Tea parties have sparked an online insurgency, with independent media sites driving coverage of the protests, suggesting that conservatives may be catching up with their liberal counterparts in building a Web-driven, grassroots campaign to push their agenda.
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Conservatives may be catching up with their liberal counterparts in building a Web-driven, grassroots campaign to push their agenda. The online insurgency-in-the-making revolves around the so-called tea parties, the anti-tax protests popping up around the country that they expect to culminate Wednesday -- tax day -- with hundreds of rallies nationwide.
The movement, which expanded over the last two months via the Web, is now relying heavily on independent media Web sites to track and cover the campaign.
The digital evolution of conservative activists comes too late to help John McCain, whose new media arm was left in the dust by President Obama's campaign. But organizers are holding out hope that this movement has juice.
"It's thoroughly viral," said Glenn Reynolds, the Instapundit.com blogger who hosts an online news show for the Web site Pajamas TV. Pajamas TV is on the frontlines of new media coverage for the tea parties. The Web site already has covered some protests and is pledging to recruit an army of citizen journalists, working without pay, to cover the hundreds of protests on April 15.
Roger L. Simon, co-founder of the blog network Pajamas Media, which includes Pajamas TV, said the site went after tea party coverage because the mainstream media didn't. He said Pajamas TV has more than 200 people registered to report on Wednesday's tea parties. He said they'll send in text reports, as well as videos and photos, to drive what he expects to be about 12 straight hours of online coverage.
"They'll be across the country essentially," he said, calling the operation a "big experiment." "What will the quality of these reports be? Variable of course," Simon said. "But that's the nature of the beast."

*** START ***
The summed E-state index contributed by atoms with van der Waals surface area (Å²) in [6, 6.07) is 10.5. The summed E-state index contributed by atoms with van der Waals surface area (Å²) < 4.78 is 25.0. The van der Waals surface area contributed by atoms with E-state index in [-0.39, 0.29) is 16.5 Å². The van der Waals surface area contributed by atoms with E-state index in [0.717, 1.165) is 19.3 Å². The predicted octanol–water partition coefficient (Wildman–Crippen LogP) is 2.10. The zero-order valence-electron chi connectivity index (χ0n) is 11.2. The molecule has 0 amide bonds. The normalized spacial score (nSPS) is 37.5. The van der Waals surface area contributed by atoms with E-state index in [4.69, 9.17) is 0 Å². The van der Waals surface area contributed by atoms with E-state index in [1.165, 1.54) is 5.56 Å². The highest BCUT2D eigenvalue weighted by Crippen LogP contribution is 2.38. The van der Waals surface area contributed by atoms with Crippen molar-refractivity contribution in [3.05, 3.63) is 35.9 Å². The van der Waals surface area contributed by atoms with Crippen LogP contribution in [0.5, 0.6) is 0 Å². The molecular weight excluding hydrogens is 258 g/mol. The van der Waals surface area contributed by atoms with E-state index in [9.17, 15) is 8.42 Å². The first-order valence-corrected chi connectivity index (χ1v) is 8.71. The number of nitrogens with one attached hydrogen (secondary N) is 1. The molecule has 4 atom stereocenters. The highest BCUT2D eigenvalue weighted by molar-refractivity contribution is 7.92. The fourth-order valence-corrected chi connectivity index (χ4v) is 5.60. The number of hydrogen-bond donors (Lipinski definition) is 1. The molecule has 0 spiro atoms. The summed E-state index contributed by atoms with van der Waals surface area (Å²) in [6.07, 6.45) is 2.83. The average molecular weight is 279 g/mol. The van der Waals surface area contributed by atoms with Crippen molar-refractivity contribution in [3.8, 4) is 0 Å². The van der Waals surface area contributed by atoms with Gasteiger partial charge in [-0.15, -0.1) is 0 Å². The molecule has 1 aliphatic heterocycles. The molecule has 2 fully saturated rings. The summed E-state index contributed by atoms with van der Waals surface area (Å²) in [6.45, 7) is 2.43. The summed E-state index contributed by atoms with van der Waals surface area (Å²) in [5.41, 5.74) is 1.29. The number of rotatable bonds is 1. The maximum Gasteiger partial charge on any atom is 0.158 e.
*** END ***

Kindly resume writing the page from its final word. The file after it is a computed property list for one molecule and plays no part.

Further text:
The Web site currently features extensive footage of Tea Party protests, including interviews with activists and roundtable discussions. From here, Simon wants to use the network of volunteer reporters for future assignments. Reynolds, who is also a law professor at the University of Tennessee, said he'll cover the protest in Knoxville and then return to co-anchor an online broadcast from his home.
"I've got an HD studio in my basement," he said. "If we can cover it in a way that traditional media isn't and capitalize on that interest, then that seems like a good thing." Pajamas TV is just one online aspect to the tea party movement. Dozens of Web sites -- some independent, some sponsored by organizations -- have sprung up in support of the anti-tax rallies. Participants have used these forums, as well as social-networking platforms like Facebook and Twitter, to connect and plan more rallies.
TeaPartyDay.com, for instance, keeps an online list of hundreds of volunteer organizers across the country, and their contact information. "There was a claim that this had to be a vast right-wing conspiracy because it sprung up so fast," Reynolds said. "I just had to laugh."
Leslie Marshall," a small time (LIberal/Progressive)" nationally syndicated radio host, dismissed the tea party protests. She said the mainstream media are not covering them because they're not worthy of coverage.
"It's not sexy. It doesn't bleed," she told FOX News, suggesting the protesters were doing the American Revolutionary a disservice by operating under the "tea party" name. "You have to look at our history. The reason these people revolted is they didn't want to pay taxes that were not presented by elected officials," she said. "Last time I checked, Obama's not taxing you to death -- he is spending to stimulate the economy and he is an elected official."
Plus she said these protests are coming too late to disrupt government actions like the Wall Street bailouts, which she opposed. But Michael DePrimo, with the American Family Association, which is helping promote the events, said the lack of mainstream coverage hasn't hindered organizers from getting their message out.
"It's all over the Internet," he said. "I'd be very surprised if any congressmen, or the White House, don't know what's going on."